5 Feb 2017

Good News!

5 Feb 2017 03:31 pm
ursulas_alcove: 19th century engraving of a woman using a drop spindle (drop spindle girl)
So I worked really hard. I made a lot of product. We left for the show on Friday. Got to stay in a very nice hotel for very little money. I love Martinsburg, WV. Had a nice evening with friends. Then got up at 5am to drive to the show which was still over an hour away. Pulled in and unloaded. The staff was friendly. Chronographia and I discussed logistics. The spot was only 9' by 9'. We laid out an asymmetric booth and even got both chairs in. It rocked. I had enough stuff and even had overflow to fill in holes as stuff sold. We got lots of fresh air and a break from setup for a prolonged fire drill. I can vouch that the alarm system works really well. We waited outside until the marshall did his inspection. Once the noise stopped, I went back to work.

Shawls and bags

We are still working on lighting for the booth. We got some amazing 3D printed snap-on blocks for the grid-wall. We just haven't found a clamp light that we like. Didn't matter. We took what we had. It worked. There was enough natural light too.

Better Than Bling

There were three rooms at the community center with 30 or so artists. The show started out years ago as a jewelry only event. It was because so many people are jewelers and each art show can only have so many jewelers in it. So this was a chance right before Valentines day to sell jewelry and only jewelers were invited originally. Then they opened it up to other artists, mostly in textiles. This particular area is the wealthiest county in the nation. It should be a good show, right?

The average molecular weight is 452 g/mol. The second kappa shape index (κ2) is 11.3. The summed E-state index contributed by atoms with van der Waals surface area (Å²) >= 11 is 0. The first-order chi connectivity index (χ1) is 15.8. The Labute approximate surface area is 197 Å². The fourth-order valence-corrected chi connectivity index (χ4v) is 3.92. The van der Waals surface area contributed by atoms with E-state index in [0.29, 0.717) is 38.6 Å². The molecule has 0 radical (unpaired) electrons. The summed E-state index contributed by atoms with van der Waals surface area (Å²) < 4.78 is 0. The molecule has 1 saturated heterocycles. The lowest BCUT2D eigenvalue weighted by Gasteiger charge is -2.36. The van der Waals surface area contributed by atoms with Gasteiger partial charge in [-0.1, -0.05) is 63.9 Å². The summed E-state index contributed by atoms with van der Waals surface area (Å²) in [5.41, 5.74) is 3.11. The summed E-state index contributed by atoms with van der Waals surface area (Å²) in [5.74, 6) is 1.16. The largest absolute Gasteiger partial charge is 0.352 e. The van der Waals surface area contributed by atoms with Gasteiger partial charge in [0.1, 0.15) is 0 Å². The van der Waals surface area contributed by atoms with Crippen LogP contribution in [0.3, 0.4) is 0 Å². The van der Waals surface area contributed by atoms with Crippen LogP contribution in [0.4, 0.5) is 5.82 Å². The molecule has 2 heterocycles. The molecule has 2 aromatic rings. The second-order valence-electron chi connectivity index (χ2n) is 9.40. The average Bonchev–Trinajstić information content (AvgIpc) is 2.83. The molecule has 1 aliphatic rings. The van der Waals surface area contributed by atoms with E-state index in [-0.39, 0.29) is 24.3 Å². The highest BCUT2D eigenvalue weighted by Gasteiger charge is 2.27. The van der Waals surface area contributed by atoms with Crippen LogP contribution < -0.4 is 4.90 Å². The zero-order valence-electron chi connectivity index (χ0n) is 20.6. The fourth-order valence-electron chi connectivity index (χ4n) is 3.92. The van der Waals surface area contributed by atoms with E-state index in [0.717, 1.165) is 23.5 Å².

Art Show Booth

In the first two hours, I met all the vendors and a lot of the staff. The art was in varying degrees of skill. Each artist felt proud to have been juried in. Displays must look good, lighting must be just so, there has to be enough volume of art to look like you are seriously producing. And it did look good. Some better than others as you would expect. Then I had a conversation with a gentleman who was quite taken aback when he found out that I was a professional artist. (Meaning that I derive my income from making art) The look on his face was one of sheer astonishment. I started asking around. Each artist had a day job. They were doing this once or twice a year to support their "hobby".

Then the overly loud Muzak started. Supposedly it was "light jazz". It was the same music that movie theaters play when reminding you to pickup popcorn and a giant soda. Then turn off your phone and enjoy the show. Eight hours of this. My husband is happy today. He can finally get a word in edge-wise. I am so horse, I can barely be heard. My voice is gone. I had to talk so loud to be heard over the music. The beat did not encourage people to browse. It was too fast. You couldn't hold a conversation long either. We gave the organizers some suggestions on what to play and how loud. We ate food we brought from home. A lot of people were jealous and wanted to know where we got it. I make meat pasties and keep them in the freezer for shows. I also had Baba Ghanoush and pita chips, carrot sticks, soda and home made cookies. I grew a lot of eggplant this year.

The organizers came around to let us know that there was a theater performance and that people would be getting out of the performance soon, so get ready for a rush of people. Yes, well, we never did figure out when the performance finished up. But the really amazing news is that almost everything you see in my pictures is still available. Email me at linda@ursulasalcove.com if you see something you like.


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